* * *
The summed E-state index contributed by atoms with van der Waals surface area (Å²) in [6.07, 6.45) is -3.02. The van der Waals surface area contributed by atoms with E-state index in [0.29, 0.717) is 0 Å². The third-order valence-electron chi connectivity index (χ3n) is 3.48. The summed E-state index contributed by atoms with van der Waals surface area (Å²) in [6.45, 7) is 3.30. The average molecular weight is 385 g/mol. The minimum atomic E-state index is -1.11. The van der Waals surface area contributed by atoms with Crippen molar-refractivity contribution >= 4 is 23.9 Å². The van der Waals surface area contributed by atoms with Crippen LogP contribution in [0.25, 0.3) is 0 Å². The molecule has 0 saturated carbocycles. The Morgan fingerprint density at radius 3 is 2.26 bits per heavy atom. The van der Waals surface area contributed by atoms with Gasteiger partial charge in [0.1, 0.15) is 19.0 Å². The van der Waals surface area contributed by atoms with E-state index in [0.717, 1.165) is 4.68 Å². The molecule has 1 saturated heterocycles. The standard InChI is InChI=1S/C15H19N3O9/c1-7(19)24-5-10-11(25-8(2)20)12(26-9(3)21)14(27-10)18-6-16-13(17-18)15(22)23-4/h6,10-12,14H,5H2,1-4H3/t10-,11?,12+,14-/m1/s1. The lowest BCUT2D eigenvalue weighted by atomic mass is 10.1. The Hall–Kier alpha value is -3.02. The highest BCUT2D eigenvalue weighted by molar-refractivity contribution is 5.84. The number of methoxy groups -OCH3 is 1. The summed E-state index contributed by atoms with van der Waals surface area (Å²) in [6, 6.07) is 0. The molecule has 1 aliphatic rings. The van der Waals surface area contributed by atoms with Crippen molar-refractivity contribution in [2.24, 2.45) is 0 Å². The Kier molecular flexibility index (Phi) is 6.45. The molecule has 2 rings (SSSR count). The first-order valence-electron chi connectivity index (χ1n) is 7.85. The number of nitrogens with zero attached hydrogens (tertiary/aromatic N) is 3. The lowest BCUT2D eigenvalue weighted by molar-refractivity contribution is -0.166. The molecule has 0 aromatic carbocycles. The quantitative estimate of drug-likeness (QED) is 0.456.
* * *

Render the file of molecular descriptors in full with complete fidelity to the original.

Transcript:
The summed E-state index contributed by atoms with van der Waals surface area (Å²) in [6.07, 6.45) is -3.02. The van der Waals surface area contributed by atoms with E-state index in [0.29, 0.717) is 0 Å². The third-order valence-electron chi connectivity index (χ3n) is 3.48. The summed E-state index contributed by atoms with van der Waals surface area (Å²) in [6.45, 7) is 3.30. The average molecular weight is 385 g/mol. The minimum atomic E-state index is -1.11. The van der Waals surface area contributed by atoms with Crippen molar-refractivity contribution >= 4 is 23.9 Å². The van der Waals surface area contributed by atoms with Crippen LogP contribution in [0.25, 0.3) is 0 Å². The molecule has 0 saturated carbocycles. The Morgan fingerprint density at radius 3 is 2.26 bits per heavy atom. The van der Waals surface area contributed by atoms with Gasteiger partial charge in [0.1, 0.15) is 19.0 Å². The van der Waals surface area contributed by atoms with E-state index in [0.717, 1.165) is 4.68 Å². The molecule has 1 saturated heterocycles. The standard InChI is InChI=1S/C15H19N3O9/c1-7(19)24-5-10-11(25-8(2)20)12(26-9(3)21)14(27-10)18-6-16-13(17-18)15(22)23-4/h6,10-12,14H,5H2,1-4H3/t10-,11?,12+,14-/m1/s1. The lowest BCUT2D eigenvalue weighted by atomic mass is 10.1. The Hall–Kier alpha value is -3.02. The highest BCUT2D eigenvalue weighted by molar-refractivity contribution is 5.84. The number of methoxy groups -OCH3 is 1. The summed E-state index contributed by atoms with van der Waals surface area (Å²) in [6, 6.07) is 0. The molecule has 1 aliphatic rings. The van der Waals surface area contributed by atoms with Crippen molar-refractivity contribution in [2.24, 2.45) is 0 Å². The Kier molecular flexibility index (Phi) is 6.45. The molecule has 2 rings (SSSR count). The first-order valence-electron chi connectivity index (χ1n) is 7.85. The number of nitrogens with zero attached hydrogens (tertiary/aromatic N) is 3. The lowest BCUT2D eigenvalue weighted by molar-refractivity contribution is -0.166. The molecule has 0 aromatic carbocycles. The quantitative estimate of drug-likeness (QED) is 0.456.